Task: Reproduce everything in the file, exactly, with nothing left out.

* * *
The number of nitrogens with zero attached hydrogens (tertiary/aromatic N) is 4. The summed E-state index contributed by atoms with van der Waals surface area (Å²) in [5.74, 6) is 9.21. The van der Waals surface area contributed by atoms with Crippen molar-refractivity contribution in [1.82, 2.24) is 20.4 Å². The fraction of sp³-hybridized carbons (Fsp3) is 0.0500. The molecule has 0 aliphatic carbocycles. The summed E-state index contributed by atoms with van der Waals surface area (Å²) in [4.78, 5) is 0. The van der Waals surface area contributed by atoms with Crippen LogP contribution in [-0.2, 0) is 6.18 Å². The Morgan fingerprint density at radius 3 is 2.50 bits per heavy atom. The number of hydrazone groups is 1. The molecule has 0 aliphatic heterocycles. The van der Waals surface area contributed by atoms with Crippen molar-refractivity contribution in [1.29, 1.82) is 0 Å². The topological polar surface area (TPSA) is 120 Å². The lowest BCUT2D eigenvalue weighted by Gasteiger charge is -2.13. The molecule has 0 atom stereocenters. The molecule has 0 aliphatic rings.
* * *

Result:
The number of nitrogens with zero attached hydrogens (tertiary/aromatic N) is 4. The summed E-state index contributed by atoms with van der Waals surface area (Å²) in [5.74, 6) is 9.21. The van der Waals surface area contributed by atoms with Crippen molar-refractivity contribution in [1.82, 2.24) is 20.4 Å². The fraction of sp³-hybridized carbons (Fsp3) is 0.0500. The molecule has 0 aliphatic carbocycles. The summed E-state index contributed by atoms with van der Waals surface area (Å²) in [4.78, 5) is 0. The van der Waals surface area contributed by atoms with Crippen LogP contribution in [-0.2, 0) is 6.18 Å². The Morgan fingerprint density at radius 3 is 2.50 bits per heavy atom. The number of hydrazone groups is 1. The molecule has 0 aliphatic heterocycles. The van der Waals surface area contributed by atoms with Crippen molar-refractivity contribution in [1.29, 1.82) is 0 Å². The topological polar surface area (TPSA) is 120 Å². The lowest BCUT2D eigenvalue weighted by Gasteiger charge is -2.13. The molecule has 0 atom stereocenters. The molecule has 0 aliphatic rings.